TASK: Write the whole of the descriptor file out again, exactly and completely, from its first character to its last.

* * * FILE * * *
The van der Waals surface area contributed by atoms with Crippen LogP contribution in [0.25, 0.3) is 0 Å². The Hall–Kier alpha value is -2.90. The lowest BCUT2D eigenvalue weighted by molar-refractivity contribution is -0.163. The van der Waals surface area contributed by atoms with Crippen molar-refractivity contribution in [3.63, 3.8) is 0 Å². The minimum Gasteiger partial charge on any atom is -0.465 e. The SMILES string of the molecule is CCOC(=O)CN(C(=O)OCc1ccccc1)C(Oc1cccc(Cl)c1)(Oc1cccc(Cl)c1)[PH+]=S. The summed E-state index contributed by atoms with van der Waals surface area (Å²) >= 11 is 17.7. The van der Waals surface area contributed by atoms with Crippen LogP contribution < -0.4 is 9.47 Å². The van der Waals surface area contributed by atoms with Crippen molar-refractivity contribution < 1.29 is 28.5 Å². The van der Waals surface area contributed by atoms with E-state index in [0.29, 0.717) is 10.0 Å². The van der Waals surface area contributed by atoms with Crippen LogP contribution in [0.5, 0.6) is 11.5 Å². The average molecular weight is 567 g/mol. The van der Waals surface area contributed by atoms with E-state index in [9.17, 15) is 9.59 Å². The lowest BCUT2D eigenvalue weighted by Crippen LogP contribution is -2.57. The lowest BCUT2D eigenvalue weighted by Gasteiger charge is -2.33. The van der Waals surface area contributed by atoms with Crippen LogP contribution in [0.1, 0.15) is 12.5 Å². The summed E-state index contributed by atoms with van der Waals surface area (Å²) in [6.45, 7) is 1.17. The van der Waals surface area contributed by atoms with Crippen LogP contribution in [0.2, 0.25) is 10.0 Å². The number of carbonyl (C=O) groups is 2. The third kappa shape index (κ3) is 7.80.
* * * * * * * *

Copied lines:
The van der Waals surface area contributed by atoms with Crippen LogP contribution in [0.25, 0.3) is 0 Å². The Hall–Kier alpha value is -2.90. The lowest BCUT2D eigenvalue weighted by molar-refractivity contribution is -0.163. The van der Waals surface area contributed by atoms with Crippen molar-refractivity contribution in [3.63, 3.8) is 0 Å². The minimum Gasteiger partial charge on any atom is -0.465 e. The SMILES string of the molecule is CCOC(=O)CN(C(=O)OCc1ccccc1)C(Oc1cccc(Cl)c1)(Oc1cccc(Cl)c1)[PH+]=S. The summed E-state index contributed by atoms with van der Waals surface area (Å²) >= 11 is 17.7. The van der Waals surface area contributed by atoms with Crippen LogP contribution < -0.4 is 9.47 Å². The van der Waals surface area contributed by atoms with Crippen molar-refractivity contribution < 1.29 is 28.5 Å². The van der Waals surface area contributed by atoms with E-state index in [0.29, 0.717) is 10.0 Å². The van der Waals surface area contributed by atoms with Crippen LogP contribution in [0.5, 0.6) is 11.5 Å². The average molecular weight is 567 g/mol. The van der Waals surface area contributed by atoms with E-state index in [9.17, 15) is 9.59 Å². The lowest BCUT2D eigenvalue weighted by Crippen LogP contribution is -2.57. The lowest BCUT2D eigenvalue weighted by Gasteiger charge is -2.33. The van der Waals surface area contributed by atoms with Crippen LogP contribution in [0.1, 0.15) is 12.5 Å². The summed E-state index contributed by atoms with van der Waals surface area (Å²) in [6.45, 7) is 1.17. The van der Waals surface area contributed by atoms with Crippen LogP contribution in [0.2, 0.25) is 10.0 Å². The number of carbonyl (C=O) groups is 2. The third kappa shape index (κ3) is 7.80.